Friendships Online – Are Those Virtual Friends Really Worthy?

It is just amazing how many people spend countless hours on social networks each day – could it be they are addicted to the process? What if the Internet goes down, what will they do then I wonder? Not long ago, I was discussing this with an acquaintance, who seemed to be enthralled by it all, and believed that it was a positive thing for human relationships. Well, there are “some” positive aspects to this sort of communication, but overall I’d say it is a net-negative.

For instance, it is hurting productivity in the work place, it is taking time away from real family and friends, and it is clouding the true definition of friendship as well. My acquaintance stated that social networks are allowing people to make friends on a daily basis. Well, yes, but when we say “Friendships” – how do you define that? What is a real friend? Someone “friending” you on a Facebook page doesn’t mean they are a ‘real friend’ – you may never have met them, don’t know anything about them, don’t really want to meet them, or even give them any more information than what you’ve already posted for all to see.

My acquaintance suggests that people go to these networking sites to make long-lasting friendships. They may think that is what they are doing granted, but it appears to me more about self-gratification and about “self-validation” or wanting to belong, or low-self esteem uplifting? I’d say many people go onto social online networking for many other reasons, they themselves may not even fully understand.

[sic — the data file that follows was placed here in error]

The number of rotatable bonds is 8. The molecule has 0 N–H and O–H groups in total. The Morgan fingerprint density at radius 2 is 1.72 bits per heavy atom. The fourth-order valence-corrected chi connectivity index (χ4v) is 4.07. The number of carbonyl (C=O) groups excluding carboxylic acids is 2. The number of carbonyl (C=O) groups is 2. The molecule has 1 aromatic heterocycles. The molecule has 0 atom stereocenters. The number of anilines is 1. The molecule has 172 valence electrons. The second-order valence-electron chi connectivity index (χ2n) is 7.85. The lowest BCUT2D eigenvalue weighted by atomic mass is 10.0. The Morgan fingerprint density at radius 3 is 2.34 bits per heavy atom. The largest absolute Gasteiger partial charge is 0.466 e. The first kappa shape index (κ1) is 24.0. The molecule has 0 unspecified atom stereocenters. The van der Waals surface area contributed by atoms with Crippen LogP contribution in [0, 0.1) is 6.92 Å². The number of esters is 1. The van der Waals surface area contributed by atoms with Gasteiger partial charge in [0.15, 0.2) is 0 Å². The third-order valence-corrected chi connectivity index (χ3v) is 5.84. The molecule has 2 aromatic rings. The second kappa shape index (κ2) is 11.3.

Is there more than one psychological human trait that these sites use to harness the needs, wants, and desires of their subscribers? Yes, it appears that they’ve done an excellent job tapping into the mass psychology. Indeed, if this is the case isn’t it drawing out all the insecurities, and problems with humanity? In doing so, in using the allure of “belonging” and then having folks participate in conversations geared towards the lowest common denominator, aren’t we merely dummying down society and making all humans stupid as hell? I mean I hate to put it bluntly here, but think about it?

We did note that when the average American began watching 2-3 hours of TV per day that the average grades in school went down, along with the overall IQ of the masses. Now it seems folks online have already surpassed that number of online hours, and not a lot of higher-end thought is going on these days on these online social networks, so the excuse that people are making more friends online and thus, it’s good for humanity, simply is a total falsehood. Please consider all this.

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